As the topic, we settled on sharing our stories about Street Foods. Yes, those good ol' culinary treats you enjoy side by side with the bustling traffic!

Why does it matters? Because beside of its yummy and cheap price, they often act as the front runners in promoting the local cuisine culture, as well as becoming inseparable part of a traveling experience.

This feat will be in line with my contributions into the writing of Makansutra Indonesia 2013 Guide book last year, and series of article writings I've done for in-flight and food magazines outlining the beauty of Bali's street foods.

To accompany the street food experience, I will also bring variety of street food satays for the audience to sample.

Should you're in Ubud for the festival, don't forget to stop by. It's free and there's 20 seats only! (byms)

More information about The Kitchen Program.
More information about UWRF
More information about Omar Niode Foundation.

Location map:

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Tuesday, September 23, 2014

The cost of FREE dinner invitation for a food blogger

As food bloggers are more often and often getting invited to fancy dinners, it's no wonder that this hobby is quickly viewed as an alluring one; especially considering dinner invitations held by famous restaurants and hotels are ranging between 600K to 900K, or 1.2Mil IDR including wines or cocktails.

However should you are familiar with the phrase "With great powers comes great responsibilities," those dinner invitations usually comes with an unwritten obligation. Quickly recognized as alternative media, food bloggers too, are expected to broadcast about the event on their own media channels; blog and social network, so there's no such thing as a free loading folks!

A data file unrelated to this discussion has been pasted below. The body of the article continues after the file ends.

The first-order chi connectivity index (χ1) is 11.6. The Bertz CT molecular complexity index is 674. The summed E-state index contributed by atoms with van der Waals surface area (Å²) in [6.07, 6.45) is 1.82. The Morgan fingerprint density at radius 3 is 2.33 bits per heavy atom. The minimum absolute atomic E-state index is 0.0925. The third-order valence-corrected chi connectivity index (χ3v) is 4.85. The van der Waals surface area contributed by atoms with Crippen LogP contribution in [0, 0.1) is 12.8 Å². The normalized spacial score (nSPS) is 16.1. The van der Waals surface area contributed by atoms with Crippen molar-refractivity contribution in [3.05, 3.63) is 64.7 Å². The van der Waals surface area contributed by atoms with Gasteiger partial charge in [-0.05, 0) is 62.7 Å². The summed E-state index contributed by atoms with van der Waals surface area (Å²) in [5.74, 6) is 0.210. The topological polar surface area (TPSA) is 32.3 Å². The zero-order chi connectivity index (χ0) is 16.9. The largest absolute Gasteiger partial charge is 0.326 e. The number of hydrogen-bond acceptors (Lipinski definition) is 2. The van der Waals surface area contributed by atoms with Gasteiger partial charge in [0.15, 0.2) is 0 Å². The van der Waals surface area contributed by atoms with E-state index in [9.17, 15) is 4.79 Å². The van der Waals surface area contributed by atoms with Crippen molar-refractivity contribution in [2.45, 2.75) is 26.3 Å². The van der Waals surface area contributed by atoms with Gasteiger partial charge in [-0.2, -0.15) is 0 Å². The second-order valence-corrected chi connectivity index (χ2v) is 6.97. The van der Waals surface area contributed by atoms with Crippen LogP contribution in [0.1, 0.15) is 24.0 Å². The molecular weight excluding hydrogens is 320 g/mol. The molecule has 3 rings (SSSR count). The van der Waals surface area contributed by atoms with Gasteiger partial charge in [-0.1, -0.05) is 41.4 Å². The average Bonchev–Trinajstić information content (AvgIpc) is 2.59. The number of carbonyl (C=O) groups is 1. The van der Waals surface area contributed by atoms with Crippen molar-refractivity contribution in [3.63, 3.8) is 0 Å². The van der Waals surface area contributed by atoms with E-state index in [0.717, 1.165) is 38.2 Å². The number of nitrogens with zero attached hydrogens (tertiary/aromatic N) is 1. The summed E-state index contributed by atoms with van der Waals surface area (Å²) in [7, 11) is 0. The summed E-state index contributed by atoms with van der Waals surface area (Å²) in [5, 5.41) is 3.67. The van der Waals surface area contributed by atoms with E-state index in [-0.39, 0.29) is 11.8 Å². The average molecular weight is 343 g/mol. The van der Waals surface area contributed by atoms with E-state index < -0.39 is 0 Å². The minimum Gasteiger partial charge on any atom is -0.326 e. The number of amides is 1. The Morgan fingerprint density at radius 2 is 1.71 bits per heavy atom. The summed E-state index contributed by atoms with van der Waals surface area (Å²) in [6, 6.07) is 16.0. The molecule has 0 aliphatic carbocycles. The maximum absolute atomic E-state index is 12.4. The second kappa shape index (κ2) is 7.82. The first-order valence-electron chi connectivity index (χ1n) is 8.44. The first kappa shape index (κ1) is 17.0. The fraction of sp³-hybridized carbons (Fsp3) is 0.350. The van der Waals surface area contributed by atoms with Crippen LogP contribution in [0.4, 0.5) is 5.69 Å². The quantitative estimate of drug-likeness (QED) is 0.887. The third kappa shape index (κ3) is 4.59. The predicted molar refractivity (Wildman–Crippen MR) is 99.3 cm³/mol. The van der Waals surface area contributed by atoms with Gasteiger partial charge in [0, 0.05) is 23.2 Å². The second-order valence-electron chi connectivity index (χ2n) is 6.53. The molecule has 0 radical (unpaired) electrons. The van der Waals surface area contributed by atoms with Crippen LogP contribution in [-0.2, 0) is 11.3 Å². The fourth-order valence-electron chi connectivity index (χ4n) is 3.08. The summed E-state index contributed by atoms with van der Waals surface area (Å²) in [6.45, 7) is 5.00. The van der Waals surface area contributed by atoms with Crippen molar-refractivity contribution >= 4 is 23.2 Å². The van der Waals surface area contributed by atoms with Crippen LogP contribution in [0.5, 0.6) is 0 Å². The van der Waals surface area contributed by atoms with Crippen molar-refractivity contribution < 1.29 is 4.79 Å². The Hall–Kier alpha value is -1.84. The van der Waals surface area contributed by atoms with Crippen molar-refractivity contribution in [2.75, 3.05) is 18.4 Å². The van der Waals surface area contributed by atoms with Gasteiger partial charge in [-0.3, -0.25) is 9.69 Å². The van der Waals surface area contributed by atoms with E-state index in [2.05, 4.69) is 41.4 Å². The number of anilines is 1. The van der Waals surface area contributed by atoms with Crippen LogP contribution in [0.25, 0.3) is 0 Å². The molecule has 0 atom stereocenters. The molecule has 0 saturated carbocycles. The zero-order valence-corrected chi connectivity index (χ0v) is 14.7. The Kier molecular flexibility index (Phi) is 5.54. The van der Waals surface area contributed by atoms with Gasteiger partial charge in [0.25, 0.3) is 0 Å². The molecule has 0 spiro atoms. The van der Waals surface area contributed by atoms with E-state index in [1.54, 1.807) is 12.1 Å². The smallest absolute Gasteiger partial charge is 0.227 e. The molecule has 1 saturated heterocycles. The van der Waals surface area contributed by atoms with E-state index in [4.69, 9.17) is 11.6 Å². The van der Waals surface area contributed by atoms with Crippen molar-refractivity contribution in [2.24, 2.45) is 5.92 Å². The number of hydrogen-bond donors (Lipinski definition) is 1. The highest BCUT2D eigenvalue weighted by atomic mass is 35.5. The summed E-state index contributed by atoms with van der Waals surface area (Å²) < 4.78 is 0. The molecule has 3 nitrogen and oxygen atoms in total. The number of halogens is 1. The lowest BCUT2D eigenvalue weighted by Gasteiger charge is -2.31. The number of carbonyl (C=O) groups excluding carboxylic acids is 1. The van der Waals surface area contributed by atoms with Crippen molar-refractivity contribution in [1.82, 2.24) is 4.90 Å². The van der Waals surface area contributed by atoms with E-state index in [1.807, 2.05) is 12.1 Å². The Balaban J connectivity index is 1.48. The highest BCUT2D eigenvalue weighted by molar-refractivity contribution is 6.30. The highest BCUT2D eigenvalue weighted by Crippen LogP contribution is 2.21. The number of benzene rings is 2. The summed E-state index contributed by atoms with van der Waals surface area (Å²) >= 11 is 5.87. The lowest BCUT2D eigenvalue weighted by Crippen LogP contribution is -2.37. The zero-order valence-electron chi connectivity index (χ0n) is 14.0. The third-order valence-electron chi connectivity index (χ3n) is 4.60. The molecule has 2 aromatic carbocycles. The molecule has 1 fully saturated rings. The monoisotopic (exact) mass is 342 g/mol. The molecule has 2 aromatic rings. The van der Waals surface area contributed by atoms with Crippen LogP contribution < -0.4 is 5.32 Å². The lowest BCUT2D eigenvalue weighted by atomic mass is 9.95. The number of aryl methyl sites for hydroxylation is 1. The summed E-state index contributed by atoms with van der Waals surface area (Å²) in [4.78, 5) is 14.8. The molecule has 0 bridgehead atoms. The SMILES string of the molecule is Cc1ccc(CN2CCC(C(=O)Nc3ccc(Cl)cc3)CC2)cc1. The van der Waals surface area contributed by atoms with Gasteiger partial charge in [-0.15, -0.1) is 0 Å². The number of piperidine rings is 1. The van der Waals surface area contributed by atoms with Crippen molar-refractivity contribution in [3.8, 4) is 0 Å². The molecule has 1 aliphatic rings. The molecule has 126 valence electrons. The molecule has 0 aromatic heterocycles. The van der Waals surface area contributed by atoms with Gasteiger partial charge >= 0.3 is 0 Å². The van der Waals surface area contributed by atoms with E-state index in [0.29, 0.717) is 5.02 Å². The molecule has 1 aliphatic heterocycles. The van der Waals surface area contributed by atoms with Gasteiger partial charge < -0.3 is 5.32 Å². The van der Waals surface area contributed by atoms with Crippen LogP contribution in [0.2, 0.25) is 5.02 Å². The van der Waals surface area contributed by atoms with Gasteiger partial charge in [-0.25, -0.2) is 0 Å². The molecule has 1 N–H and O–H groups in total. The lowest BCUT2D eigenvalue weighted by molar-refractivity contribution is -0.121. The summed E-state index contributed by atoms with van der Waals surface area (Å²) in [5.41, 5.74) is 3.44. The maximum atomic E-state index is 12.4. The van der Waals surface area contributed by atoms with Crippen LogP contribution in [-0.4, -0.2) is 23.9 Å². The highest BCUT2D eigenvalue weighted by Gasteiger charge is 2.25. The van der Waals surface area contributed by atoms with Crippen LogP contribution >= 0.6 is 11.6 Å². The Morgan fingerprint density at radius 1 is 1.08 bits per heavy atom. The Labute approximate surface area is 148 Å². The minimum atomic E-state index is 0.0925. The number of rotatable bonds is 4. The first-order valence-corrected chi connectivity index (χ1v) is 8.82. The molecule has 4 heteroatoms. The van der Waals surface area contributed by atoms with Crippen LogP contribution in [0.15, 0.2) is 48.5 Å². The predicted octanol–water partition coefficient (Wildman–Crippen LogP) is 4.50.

Therefore while those invitations in your inbox might excites you, or even makes you proud, let's have a look at what's really going on.

The Costs

Wait? What costs? Aren't we talking about FREE invitations?

Well yeah, but let's not forget that it still requires time, and time is your biggest asset. In this case then, to be able to produce a quality writing, the blogger must go through a series of pre and post-event activities, for example:
  1. Research: what's being recommended the most, what's the chef specialities: 30 minutes
  2. Travelling back and forth: 1-2 hours
  3. Food tasting, taking photos, and interviewing the chef: 3-4 hours
  4. Photo editing: 2-4 hours
  5. Writing: 2-4 hours
  6. Publishing multiple photos on Twitter, Intagram, Facebook: 30 minutes-1 hour
Hence for a night out enjoying fancy dinners, there's at least 9 hours required for pre and post efforts, not to mention the 1-2 hours spent for exercising and recovery to burn those extra calories.

If you value your time for as low as 100K IDR/hour, that means you spent 900K IDR worth of efforts for committing to one FREE dinner invitation. And that's excluding travel expenses, camera's cost, internet bills or electricity. Or the pain of building up your skill to become the food blogger you are now.

Suddenly the "FREE" invitations doesn't sound like one any more eh?

The Rewards

To be fair though, let's have a look at rewards offered from such invitations:
  1. A good night out
  2. Content for your blog
  3. Acquaintance with chefs and their cooking styles
  4. Chance of networking with people in the industry
  5. Expanding your gastronomic knowledge
  6. Goodie bags, sometimes
  7. Etc.